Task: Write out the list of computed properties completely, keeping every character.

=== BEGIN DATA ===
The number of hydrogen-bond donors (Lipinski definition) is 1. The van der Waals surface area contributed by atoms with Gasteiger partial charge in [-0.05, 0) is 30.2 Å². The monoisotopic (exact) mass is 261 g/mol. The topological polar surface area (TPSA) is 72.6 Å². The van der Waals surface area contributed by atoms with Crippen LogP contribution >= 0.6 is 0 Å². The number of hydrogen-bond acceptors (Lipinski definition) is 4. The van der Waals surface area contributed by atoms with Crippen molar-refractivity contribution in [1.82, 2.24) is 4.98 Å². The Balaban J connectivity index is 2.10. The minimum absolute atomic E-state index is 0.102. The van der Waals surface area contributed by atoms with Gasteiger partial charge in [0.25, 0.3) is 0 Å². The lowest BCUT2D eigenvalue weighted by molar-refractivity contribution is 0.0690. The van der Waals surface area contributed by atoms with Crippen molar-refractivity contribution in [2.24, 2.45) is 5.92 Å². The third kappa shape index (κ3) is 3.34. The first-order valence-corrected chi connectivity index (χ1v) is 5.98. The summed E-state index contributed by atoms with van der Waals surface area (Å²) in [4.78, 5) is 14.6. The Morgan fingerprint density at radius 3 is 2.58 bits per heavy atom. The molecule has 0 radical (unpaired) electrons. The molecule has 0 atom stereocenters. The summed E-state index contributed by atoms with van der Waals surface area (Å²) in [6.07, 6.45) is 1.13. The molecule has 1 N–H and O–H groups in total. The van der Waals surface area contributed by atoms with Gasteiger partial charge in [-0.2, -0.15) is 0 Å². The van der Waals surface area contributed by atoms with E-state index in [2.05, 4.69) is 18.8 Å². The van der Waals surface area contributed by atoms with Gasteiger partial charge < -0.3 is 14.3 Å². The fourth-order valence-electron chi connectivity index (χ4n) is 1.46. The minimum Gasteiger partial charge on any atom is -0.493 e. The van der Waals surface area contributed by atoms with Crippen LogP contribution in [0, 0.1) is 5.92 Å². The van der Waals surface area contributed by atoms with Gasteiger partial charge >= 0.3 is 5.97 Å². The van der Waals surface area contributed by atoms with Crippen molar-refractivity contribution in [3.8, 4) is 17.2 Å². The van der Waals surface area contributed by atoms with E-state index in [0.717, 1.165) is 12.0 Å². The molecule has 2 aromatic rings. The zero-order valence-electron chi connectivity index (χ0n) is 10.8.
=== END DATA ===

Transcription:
The number of hydrogen-bond donors (Lipinski definition) is 1. The van der Waals surface area contributed by atoms with Gasteiger partial charge in [-0.05, 0) is 30.2 Å². The monoisotopic (exact) mass is 261 g/mol. The topological polar surface area (TPSA) is 72.6 Å². The van der Waals surface area contributed by atoms with Crippen LogP contribution >= 0.6 is 0 Å². The number of hydrogen-bond acceptors (Lipinski definition) is 4. The van der Waals surface area contributed by atoms with Crippen molar-refractivity contribution in [1.82, 2.24) is 4.98 Å². The Balaban J connectivity index is 2.10. The minimum absolute atomic E-state index is 0.102. The van der Waals surface area contributed by atoms with Gasteiger partial charge in [0.25, 0.3) is 0 Å². The lowest BCUT2D eigenvalue weighted by molar-refractivity contribution is 0.0690. The van der Waals surface area contributed by atoms with Crippen molar-refractivity contribution in [2.24, 2.45) is 5.92 Å². The third kappa shape index (κ3) is 3.34. The first-order valence-corrected chi connectivity index (χ1v) is 5.98. The summed E-state index contributed by atoms with van der Waals surface area (Å²) in [4.78, 5) is 14.6. The Morgan fingerprint density at radius 3 is 2.58 bits per heavy atom. The molecule has 0 radical (unpaired) electrons. The molecule has 0 atom stereocenters. The summed E-state index contributed by atoms with van der Waals surface area (Å²) in [6.07, 6.45) is 1.13. The molecule has 1 N–H and O–H groups in total. The van der Waals surface area contributed by atoms with Gasteiger partial charge in [-0.2, -0.15) is 0 Å². The van der Waals surface area contributed by atoms with E-state index in [2.05, 4.69) is 18.8 Å². The van der Waals surface area contributed by atoms with Gasteiger partial charge < -0.3 is 14.3 Å². The fourth-order valence-electron chi connectivity index (χ4n) is 1.46. The minimum Gasteiger partial charge on any atom is -0.493 e. The van der Waals surface area contributed by atoms with Crippen LogP contribution in [0, 0.1) is 5.92 Å². The van der Waals surface area contributed by atoms with Gasteiger partial charge >= 0.3 is 5.97 Å². The van der Waals surface area contributed by atoms with Crippen molar-refractivity contribution in [3.8, 4) is 17.2 Å². The van der Waals surface area contributed by atoms with E-state index in [0.717, 1.165) is 12.0 Å². The molecule has 2 aromatic rings. The zero-order valence-electron chi connectivity index (χ0n) is 10.8.